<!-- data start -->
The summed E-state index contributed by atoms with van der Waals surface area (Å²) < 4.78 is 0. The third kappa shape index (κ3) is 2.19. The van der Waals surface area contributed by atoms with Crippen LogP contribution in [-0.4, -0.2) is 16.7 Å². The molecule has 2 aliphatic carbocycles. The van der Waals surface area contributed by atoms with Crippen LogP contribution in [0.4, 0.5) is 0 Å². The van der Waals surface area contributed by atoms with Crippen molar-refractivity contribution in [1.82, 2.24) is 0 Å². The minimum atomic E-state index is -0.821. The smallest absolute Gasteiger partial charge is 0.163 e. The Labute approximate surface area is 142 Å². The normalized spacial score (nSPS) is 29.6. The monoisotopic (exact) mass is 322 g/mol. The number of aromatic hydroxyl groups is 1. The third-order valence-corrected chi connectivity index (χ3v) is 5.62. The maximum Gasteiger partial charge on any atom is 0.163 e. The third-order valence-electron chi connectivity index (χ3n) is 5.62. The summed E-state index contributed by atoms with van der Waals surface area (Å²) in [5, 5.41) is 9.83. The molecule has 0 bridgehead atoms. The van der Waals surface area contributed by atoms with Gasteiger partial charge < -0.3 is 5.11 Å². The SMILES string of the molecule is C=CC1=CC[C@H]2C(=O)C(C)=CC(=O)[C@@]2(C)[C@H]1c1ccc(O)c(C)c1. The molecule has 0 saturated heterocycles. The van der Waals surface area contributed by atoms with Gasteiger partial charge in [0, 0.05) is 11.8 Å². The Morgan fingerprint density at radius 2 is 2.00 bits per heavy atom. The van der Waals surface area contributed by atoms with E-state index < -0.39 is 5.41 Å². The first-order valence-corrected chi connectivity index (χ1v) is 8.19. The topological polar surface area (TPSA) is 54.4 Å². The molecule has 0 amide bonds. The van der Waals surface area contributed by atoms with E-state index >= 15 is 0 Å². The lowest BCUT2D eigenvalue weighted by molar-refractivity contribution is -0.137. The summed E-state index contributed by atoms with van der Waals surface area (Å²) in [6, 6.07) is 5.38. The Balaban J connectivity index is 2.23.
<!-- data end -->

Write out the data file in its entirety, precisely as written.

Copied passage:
The summed E-state index contributed by atoms with van der Waals surface area (Å²) < 4.78 is 0. The third kappa shape index (κ3) is 2.19. The van der Waals surface area contributed by atoms with Crippen LogP contribution in [-0.4, -0.2) is 16.7 Å². The molecule has 2 aliphatic carbocycles. The van der Waals surface area contributed by atoms with Crippen LogP contribution in [0.4, 0.5) is 0 Å². The van der Waals surface area contributed by atoms with Crippen molar-refractivity contribution in [1.82, 2.24) is 0 Å². The minimum atomic E-state index is -0.821. The smallest absolute Gasteiger partial charge is 0.163 e. The Labute approximate surface area is 142 Å². The normalized spacial score (nSPS) is 29.6. The monoisotopic (exact) mass is 322 g/mol. The number of aromatic hydroxyl groups is 1. The third-order valence-corrected chi connectivity index (χ3v) is 5.62. The maximum Gasteiger partial charge on any atom is 0.163 e. The third-order valence-electron chi connectivity index (χ3n) is 5.62. The summed E-state index contributed by atoms with van der Waals surface area (Å²) in [5, 5.41) is 9.83. The molecule has 0 bridgehead atoms. The van der Waals surface area contributed by atoms with Gasteiger partial charge < -0.3 is 5.11 Å². The SMILES string of the molecule is C=CC1=CC[C@H]2C(=O)C(C)=CC(=O)[C@@]2(C)[C@H]1c1ccc(O)c(C)c1. The molecule has 0 saturated heterocycles. The van der Waals surface area contributed by atoms with Gasteiger partial charge in [0, 0.05) is 11.8 Å². The Morgan fingerprint density at radius 2 is 2.00 bits per heavy atom. The van der Waals surface area contributed by atoms with E-state index < -0.39 is 5.41 Å². The first-order valence-corrected chi connectivity index (χ1v) is 8.19. The topological polar surface area (TPSA) is 54.4 Å². The molecule has 0 amide bonds. The van der Waals surface area contributed by atoms with E-state index >= 15 is 0 Å². The lowest BCUT2D eigenvalue weighted by molar-refractivity contribution is -0.137. The summed E-state index contributed by atoms with van der Waals surface area (Å²) in [6, 6.07) is 5.38. The Balaban J connectivity index is 2.23.